The lesson is the most enjoyable I’ve ever had. It’s been so long, I’ve almost forgotten how nice it is to work with someone else, bouncing ideas around for alternative endings where Iago gets his comeuppance and the 45 minutes seem to fly by.

The bell sounds. End of class is always hard for me, leaving the comparative safety of the classroom for the dangers of recess: the hunting ground. The worry must show on my face because as I’m slowly packing away my things, I notice Aya waiting for me, staring out of the window at the climbing ropes outside.

“Neat climbing frame.”

I murmur something non-committal; I never go to the ropes, the prospect of Jennings and her pack pushing me off of them is enough for me to give the whole area a wide berth, which is a shame as I used to love climbing.

“No chance you’d show me how to get there? Mr Clayton didn’t seem to think it should figure as part of his school tour.”

I’m about to say no, that I’ve got a book to return to the library, but as she turns from the window, the morning light glints in her yellow eyes and the look is pure strength, passing invisibly from her to me. It gives me the chance to say “sure.”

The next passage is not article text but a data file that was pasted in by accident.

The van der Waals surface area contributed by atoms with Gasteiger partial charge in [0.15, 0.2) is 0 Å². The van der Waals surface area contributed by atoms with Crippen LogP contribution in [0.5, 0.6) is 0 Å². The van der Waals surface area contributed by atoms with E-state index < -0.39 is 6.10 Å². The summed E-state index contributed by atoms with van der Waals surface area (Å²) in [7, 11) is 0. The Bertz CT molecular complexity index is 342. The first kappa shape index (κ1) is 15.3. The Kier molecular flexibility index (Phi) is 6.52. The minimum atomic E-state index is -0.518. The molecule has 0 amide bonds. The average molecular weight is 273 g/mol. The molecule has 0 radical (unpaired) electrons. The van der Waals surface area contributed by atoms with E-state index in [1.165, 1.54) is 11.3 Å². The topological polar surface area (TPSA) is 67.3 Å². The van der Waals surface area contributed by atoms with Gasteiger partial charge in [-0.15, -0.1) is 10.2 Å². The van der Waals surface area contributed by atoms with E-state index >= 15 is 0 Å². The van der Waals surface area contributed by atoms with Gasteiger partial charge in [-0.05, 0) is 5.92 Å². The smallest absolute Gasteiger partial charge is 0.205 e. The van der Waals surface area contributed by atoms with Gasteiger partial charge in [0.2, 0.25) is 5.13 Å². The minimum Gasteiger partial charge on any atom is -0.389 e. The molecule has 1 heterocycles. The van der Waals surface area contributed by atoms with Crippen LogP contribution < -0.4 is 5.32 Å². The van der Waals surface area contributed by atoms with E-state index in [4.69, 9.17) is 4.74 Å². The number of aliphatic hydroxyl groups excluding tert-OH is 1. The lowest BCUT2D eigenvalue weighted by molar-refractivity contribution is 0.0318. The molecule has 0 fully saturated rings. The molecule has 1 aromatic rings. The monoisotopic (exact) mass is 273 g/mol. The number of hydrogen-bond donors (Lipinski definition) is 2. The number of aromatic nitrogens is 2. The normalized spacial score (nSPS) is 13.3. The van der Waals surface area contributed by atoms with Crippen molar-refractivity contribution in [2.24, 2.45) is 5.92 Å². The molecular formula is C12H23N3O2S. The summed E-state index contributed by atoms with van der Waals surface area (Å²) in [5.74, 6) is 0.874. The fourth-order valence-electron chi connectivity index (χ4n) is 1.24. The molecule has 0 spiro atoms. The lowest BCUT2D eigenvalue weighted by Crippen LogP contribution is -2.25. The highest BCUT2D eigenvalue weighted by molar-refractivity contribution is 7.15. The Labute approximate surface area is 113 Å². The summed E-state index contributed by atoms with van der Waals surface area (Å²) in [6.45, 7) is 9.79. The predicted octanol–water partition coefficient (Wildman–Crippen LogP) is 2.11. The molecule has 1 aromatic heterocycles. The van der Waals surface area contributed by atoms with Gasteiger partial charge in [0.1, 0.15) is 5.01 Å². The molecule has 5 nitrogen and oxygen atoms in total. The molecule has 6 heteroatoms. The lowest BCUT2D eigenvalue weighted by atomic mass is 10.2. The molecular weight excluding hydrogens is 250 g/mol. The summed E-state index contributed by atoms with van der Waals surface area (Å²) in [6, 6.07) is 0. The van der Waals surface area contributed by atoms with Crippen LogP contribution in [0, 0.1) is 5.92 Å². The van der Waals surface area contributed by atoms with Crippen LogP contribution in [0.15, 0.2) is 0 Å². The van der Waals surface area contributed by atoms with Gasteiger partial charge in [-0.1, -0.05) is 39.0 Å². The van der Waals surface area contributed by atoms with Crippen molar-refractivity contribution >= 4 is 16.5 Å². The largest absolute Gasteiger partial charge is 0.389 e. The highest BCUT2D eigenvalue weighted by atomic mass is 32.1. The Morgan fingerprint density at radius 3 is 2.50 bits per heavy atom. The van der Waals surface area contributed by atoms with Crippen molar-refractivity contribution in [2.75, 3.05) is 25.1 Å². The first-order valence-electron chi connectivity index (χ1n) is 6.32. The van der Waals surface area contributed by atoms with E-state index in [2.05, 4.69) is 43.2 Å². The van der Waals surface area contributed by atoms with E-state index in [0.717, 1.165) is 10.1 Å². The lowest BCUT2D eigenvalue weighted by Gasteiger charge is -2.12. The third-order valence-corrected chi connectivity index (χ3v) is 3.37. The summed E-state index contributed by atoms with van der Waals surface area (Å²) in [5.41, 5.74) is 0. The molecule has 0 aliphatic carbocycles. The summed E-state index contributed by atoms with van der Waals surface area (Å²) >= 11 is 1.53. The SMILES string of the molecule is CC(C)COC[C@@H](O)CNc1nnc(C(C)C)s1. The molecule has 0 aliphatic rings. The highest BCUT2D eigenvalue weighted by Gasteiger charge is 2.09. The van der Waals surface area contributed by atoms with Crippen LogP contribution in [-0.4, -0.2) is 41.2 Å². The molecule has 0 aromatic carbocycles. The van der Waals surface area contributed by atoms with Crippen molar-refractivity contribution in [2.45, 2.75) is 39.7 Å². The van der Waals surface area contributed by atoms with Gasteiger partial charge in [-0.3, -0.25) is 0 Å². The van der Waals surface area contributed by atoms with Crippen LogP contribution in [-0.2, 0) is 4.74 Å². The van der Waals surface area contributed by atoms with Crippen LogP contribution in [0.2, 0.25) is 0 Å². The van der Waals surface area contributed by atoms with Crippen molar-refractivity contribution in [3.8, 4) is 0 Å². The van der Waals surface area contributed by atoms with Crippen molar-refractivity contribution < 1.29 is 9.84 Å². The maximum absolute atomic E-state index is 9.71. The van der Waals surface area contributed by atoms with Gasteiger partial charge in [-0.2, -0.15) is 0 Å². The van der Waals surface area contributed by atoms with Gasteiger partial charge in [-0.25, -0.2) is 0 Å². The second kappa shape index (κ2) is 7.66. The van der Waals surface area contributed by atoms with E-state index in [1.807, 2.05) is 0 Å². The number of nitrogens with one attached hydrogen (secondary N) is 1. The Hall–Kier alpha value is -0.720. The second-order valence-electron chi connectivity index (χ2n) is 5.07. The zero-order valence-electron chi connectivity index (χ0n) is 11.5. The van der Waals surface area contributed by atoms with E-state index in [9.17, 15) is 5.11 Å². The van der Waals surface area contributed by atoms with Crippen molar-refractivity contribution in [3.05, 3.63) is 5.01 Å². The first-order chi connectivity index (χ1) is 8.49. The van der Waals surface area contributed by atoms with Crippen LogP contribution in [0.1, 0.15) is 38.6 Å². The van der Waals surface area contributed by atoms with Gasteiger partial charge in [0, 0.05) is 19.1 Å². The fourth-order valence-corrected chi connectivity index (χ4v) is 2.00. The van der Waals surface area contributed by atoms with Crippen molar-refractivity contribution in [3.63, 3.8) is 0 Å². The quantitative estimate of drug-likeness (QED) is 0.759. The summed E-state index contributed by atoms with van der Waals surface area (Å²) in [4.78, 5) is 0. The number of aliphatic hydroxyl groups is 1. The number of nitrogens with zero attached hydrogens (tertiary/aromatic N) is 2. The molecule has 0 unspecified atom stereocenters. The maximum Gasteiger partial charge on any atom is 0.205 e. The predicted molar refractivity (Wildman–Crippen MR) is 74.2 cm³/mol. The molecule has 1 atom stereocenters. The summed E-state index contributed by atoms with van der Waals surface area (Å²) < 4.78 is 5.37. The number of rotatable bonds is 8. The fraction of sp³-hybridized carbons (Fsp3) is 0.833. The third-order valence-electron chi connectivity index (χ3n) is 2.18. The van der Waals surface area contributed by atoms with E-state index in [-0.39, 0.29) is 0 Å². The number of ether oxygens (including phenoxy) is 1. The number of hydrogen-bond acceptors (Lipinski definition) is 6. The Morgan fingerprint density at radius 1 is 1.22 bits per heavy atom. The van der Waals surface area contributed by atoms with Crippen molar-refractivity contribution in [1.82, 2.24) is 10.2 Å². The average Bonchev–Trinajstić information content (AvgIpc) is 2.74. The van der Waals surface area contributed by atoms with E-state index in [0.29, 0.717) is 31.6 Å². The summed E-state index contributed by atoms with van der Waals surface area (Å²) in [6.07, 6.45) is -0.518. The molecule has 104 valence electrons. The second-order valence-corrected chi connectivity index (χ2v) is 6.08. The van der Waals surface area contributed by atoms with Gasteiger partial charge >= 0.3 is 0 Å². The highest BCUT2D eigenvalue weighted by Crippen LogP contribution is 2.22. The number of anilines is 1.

Staring up at the climbing pyramid, reaching up and up into the blue September sky, I feel a thrill that I haven’t felt for ages. Aya laughs at me.

“Race you to the top!”

She’s a good climber, but I know she’ll have nothing on me; confidently, I reach and pull, each hand grasp is right where I want it to be, and I scuttle quickly to the top. Waiting for Aya, I look across, exhilarated, to the school. From up here, it looks almost small and all my fears seem shrunk to match.

Aya joins me, and we lean into the top of the pyramid, surveying the ground below. At the furthest corner of the playground I can see Lucy Jennings and her pack huddled together, up to something forbidden no doubt. I must tense as Aya looks across at me.

“Why do you let her call you that?”


“Arachne. You know, in English earlier.”

I balance on the ropes, leaning my weight in and pull my hair over my shoulder so its gossamer web weaves down my top. “I suppose she likes teasing me because of this.”

Her appraising eye stares at my hair unblinkingly, before she says:

“It might look fine, but I’m sure you know gossamer is as strong as steel.”

I return her gaze, smiling.

“Be as strong as iron Kate, and her weak threats will buckle and break. I promise.”

The bell rings and we make our way down, but even as we descend Aya’s words make me feel, for the first time in what feels like forever, powerful.